Hemp houses are smoking hot in eco-design
Cannabis is big news these days, and 15 years ago, Jayeson Hendyrsan was already using it in mass amounts – in the industrial hemp version.
Hendyrsan has been building homes with hemp, a non-narcotic strain of cannabis. “I was a bit naive when I started out,” says Hendyrsan. “I heard that the police in town were burning cannabis they’d seized from drug dealers,” he continues, recalling that he went up and asked if he could have the stalks assuming that they would be similar enough to the industrial hemp he was bringing from Alberta. “The cops looked at me like I was joking when I told them I wanted to build a house with it.”
Not surprisingly, he didn’t get the hemp. The kind of hemp that he uses in construction is the same kind that was being used extensively in fabric manufacturing prior to the arrival of synthetic fabric, and specifically, polyester. Hemp oil and hemp seeds are mainstream products in grocery stores and for industrial uses, though hemp houses aren’t quite so common.
The attraction to the material for Hendyrsan is that it is strong, enduring, and ecologically logical and cost effective.
“This is very inexpensive relative to other construction,” says Kim Brooks, Hempcrete CEO. She and Hendyrsan live in their second Bowen Island Hempcrete home whose thick walls are rich in mineral-based colours, from cinnamon to saffron to sage and blue. The two will be hosting a two-week intensive building workshop May 9-20 on location.
Builders are booked from around B.C. and coming from as far away as Alberta and Seattle. The workshop will provide hands-on building opportunities while constructing a tiny hemp house. The small house idea is an alternative to a trailer and a response to a lack of options for people who want a small home, and can work as laneway homes or for emergency housing.
“They can be put on skids like a mobile home,” says Brooks, and at 14-by-22-feet “they can be transported by semi-trailer.”
The buildings could also be transported unassembled, as panels, as the tiny house has thin walls, six to eight inches thick as opposed to the 12-inch thickness in the larger houses. Three thousand pounds of hemp will arrive on Bowen in time for the workshop and construction of the prototype tiny home.
Each house has wood framing, post and beam style, and wiring is set in tubes in channels in the walls.
The island project will act as a sample home that will be tested by the University of Manitoba for tensile strength, energy efficiency (R value), compression and the increase of R-performance due to high thermal mass.
“We did the testing on our first house 13 years ago; with product evolution it’s great to test it again,” says Hendyrsan.
Hendyrsan says that this building could help reduce affordable housing shortages. “The prototype will be self-contained, net zero energy use with passive solar heating, and thermal exchange system. This kind of design will not put any extra load on local energy supply.”
Hendyrsan explains that he is working with a septic engineer on a process “that is 100 years beyond a septic field.”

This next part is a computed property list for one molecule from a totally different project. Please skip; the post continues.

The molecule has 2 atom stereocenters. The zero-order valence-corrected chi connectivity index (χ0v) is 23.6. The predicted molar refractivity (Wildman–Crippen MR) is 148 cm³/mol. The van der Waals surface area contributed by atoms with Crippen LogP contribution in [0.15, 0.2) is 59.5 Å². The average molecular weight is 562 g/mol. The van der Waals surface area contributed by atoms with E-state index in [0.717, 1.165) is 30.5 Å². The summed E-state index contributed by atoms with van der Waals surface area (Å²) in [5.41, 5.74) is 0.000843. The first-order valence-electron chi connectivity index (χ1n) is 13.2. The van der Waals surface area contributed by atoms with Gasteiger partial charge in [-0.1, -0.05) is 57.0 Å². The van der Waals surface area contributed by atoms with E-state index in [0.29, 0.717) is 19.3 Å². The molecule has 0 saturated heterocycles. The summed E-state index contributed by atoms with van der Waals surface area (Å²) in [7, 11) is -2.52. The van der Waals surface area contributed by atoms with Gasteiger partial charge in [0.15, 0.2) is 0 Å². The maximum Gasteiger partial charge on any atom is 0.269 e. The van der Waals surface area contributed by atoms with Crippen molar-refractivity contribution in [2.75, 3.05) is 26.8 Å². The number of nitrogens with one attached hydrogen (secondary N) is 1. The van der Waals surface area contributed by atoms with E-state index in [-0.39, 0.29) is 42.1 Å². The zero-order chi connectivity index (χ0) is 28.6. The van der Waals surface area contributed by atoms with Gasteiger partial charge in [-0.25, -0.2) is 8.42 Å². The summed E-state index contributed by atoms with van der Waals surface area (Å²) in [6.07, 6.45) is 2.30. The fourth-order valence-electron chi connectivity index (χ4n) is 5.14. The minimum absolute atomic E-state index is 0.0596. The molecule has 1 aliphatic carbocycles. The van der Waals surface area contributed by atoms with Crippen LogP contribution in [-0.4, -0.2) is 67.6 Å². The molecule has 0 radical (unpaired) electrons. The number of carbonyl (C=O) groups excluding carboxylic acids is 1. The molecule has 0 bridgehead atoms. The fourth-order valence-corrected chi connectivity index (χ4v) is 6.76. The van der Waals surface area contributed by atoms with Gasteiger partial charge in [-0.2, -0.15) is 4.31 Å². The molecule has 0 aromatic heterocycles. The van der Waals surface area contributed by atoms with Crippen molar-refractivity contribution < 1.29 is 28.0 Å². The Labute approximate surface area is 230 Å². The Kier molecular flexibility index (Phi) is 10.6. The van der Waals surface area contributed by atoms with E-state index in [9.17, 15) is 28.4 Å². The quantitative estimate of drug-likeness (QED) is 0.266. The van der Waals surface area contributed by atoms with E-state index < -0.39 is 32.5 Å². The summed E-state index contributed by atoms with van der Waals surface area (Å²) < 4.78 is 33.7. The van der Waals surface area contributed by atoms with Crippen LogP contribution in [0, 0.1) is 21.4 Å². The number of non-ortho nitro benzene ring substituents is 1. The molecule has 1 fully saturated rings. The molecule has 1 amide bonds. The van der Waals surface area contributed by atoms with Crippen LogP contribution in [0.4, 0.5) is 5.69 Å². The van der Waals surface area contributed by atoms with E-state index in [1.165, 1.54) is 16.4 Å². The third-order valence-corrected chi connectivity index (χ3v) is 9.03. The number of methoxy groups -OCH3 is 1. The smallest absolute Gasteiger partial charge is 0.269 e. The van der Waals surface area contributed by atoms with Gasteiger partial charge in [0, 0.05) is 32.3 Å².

“It’s more like septic fields are 100 years behind,” says Brooks. But that’s another story.
The prototype tiny home will feature everything from French doors to a full size kitchen, a deck around a room with bay windows that open to a forest. There are two loft rooms with a catwalk connecting the two over the living areas below.
“We’ll turn it into affordable housing,” says Hendyrsan. “If you have labour to build it and the land is cheap, this is great, perfect for housing for workers up north.”
Brooks says that one of the tiny houses would work for two people and a small child. “You could link the buildings and make a U-shaped compound.”
Hempcrete’s tiny house target resale price is $70,000-$75,000 right now, but as this new initiative gets going, Hendyrsan expects prices to drop.
On this day, the heat is record-breaking and yet, inside the hemp house, the temperature is comfortable. With a hemp house, the wall is a monolithic structure, wrapping around the timber frame like a big blanket.
Each wall is made from a mixture of hemp chips and fiber and lime. The lime repels carpenter ants and rodents as an additional benefit. The mass of the walls moderates the temperature inside the building year round.
While the construction is durable, it is also biodegradable. If you took a wrecking ball to it, the walls would enrich the soil. Brooks says that unlike cob construction or straw bale, hemp fiber does not break down easily. “So much so that farmers truck it off the field the following year because it doesn’t break down like corn or other plants.”
Once it is mixed into a form for a wall, the hemp breaks down very slowly and the walls calcify. This makes it an ideal ingredient for a hemp fiber reinforced concrete, as the slow off-gassing of the fiber enables the wall to set into a strong durable wall without cracking.
“We looked at other natural building approaches and decided that for this climate, our Hempcrete would be the best, most affordable solution. It’s labour intensive, but you can manage the other costs,” Hendyrsan adds. “We are firm supporters of other natural building approaches where eco-friendly and less toxic materials are used.”
The mission for Hempcrete is to make the home building technology available to provide earth-friendly affordable housing adaptable to any setting, from frontier lands to suburban settings. They can provide emergency housing during a crisis and housing for workers or extended family. They are esthetically pleasing even with the simplest of designs.
“We’ve already been getting requests from people who want to buy them,” says Hendyrsan as he brushes the construction dust off his shirt, heading toward the preparation site of the sample home. Hempcrete is staging a workshop on Bowen on May 9.